Updated: Jan 12
by Alissa Pemberton – Midwife & International Board Certified Lactation Consultant| www.suffolkbreastfeeding.com
Sit down with your cup of tea, a quick search of Google and you’ll probably find yourself inundated with lists of things you can and can’t do/eat/drink whilst breastfeeding. Combine this with the advice of well meaning relatives, mothers and grandmothers and you’ll start to think you should be not eating too much, but making sure you’re eating enough, whilst keeping your diet nutritionally balanced, but also not stressing about your diet, and drinking enough water, but not drinking too much water - confused? Yep - aren’t we all!
So here’s all you need to know about diet whilst breastfeeding!
What should I be eating?
Producing breastmilk uses, on average, around 300-500 calories a day depending on your milk supply, how often you’re breastfeeding and the age of your baby. Your breastmilk is a complex combination of protein, carbohydrates, fat, vitamins, minerals & antibodies + much more, and luckily your body quite cleverly does all the hard work you to create the perfect combination for your baby.
It’s not uncommon amongst mamas to worry that if you’re not taking in the right combination of all of these nutrients then your body won’t be making the right combo for your baby - but this isn’t strictly true.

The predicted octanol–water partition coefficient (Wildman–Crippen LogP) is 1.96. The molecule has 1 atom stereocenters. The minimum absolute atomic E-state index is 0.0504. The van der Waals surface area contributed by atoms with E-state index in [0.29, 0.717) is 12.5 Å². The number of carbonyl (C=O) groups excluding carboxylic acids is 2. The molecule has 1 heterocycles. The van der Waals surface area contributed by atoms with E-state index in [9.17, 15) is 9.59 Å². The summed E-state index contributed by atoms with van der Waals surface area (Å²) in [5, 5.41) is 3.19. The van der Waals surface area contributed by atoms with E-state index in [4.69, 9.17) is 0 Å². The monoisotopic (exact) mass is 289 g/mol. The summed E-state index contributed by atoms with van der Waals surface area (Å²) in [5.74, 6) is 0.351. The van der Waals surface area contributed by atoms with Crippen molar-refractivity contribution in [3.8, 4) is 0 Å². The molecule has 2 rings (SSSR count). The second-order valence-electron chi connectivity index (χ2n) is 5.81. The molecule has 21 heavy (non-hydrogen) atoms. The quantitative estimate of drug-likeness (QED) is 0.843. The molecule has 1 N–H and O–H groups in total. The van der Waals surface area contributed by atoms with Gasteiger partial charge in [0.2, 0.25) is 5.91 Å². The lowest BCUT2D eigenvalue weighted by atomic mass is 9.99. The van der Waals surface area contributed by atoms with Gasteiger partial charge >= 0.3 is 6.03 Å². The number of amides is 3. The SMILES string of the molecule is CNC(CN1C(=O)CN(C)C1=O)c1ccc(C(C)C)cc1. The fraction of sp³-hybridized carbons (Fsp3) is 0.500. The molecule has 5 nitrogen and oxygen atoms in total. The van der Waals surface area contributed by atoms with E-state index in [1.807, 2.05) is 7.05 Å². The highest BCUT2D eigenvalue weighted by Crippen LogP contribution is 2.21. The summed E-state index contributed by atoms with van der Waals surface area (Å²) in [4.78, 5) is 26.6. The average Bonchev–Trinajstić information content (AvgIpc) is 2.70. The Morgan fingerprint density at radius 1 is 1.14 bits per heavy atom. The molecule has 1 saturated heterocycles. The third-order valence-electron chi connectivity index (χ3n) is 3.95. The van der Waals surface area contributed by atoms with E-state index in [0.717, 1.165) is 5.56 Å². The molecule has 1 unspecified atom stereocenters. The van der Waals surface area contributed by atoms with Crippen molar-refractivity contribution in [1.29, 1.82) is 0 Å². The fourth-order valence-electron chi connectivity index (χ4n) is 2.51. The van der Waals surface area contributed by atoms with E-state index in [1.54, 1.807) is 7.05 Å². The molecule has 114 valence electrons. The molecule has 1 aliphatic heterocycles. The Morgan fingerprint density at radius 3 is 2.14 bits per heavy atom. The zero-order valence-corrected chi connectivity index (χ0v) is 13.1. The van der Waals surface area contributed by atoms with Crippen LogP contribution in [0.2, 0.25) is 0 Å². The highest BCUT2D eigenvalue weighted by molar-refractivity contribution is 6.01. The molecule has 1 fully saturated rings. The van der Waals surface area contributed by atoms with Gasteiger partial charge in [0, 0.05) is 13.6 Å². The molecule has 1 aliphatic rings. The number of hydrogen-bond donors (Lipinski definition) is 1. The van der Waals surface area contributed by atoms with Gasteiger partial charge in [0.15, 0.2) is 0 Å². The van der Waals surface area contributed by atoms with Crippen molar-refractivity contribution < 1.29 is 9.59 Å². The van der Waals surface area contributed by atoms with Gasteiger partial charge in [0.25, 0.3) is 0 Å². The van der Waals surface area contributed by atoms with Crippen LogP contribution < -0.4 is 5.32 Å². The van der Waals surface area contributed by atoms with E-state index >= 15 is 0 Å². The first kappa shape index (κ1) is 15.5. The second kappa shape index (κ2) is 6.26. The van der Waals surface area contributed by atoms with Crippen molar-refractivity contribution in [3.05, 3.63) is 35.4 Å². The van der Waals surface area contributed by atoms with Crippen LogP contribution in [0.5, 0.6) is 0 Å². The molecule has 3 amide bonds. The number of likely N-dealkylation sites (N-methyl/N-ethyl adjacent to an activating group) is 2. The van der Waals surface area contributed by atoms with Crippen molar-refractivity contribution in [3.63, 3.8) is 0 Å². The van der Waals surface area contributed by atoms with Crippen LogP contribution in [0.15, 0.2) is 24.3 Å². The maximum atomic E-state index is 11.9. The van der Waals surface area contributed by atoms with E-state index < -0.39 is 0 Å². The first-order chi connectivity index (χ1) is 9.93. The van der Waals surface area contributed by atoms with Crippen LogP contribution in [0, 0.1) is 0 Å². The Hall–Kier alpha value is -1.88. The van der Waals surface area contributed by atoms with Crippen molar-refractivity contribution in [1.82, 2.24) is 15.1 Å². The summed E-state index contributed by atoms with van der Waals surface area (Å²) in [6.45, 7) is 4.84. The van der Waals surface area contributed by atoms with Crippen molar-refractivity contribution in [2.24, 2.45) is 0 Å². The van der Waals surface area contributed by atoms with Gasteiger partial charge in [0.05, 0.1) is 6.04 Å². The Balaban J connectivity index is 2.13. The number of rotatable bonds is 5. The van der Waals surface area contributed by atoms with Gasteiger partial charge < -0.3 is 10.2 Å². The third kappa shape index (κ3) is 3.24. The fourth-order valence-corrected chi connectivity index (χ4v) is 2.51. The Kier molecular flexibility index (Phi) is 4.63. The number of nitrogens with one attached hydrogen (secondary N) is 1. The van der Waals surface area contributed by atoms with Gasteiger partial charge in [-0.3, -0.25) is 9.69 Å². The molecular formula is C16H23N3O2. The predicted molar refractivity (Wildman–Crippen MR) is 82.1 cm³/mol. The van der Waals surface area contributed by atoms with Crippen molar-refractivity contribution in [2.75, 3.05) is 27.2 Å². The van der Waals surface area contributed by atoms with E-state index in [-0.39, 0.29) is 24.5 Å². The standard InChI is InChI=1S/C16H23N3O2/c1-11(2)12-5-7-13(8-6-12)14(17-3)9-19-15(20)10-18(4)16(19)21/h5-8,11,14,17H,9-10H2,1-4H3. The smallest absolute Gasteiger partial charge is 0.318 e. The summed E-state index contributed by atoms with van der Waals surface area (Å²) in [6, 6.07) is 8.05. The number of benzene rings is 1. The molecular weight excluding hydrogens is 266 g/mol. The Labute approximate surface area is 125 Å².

Research shows that the quality of a mother’s diet has little affect on the composition of her breastmilk. Regardless of whether your diet is perfect - you are still providing your baby with the absolute best nutrition and immunological benefits through your breastmilk.
It’s been said time and time again, whether it be about pregnancy, labour, birth or breastfeeding - we could all do with trusting our bodies a little more! They say a mother’s instinct about her baby is usually right - well I truly believe a mother’s instinct about her body is usually right too! So the general rule of thumb whilst breastfeeding is to eat to your appetite - you don’t need to be counting calories, macronutrients, micronutrients or following a specific eating plan - but lets all use a little common sense.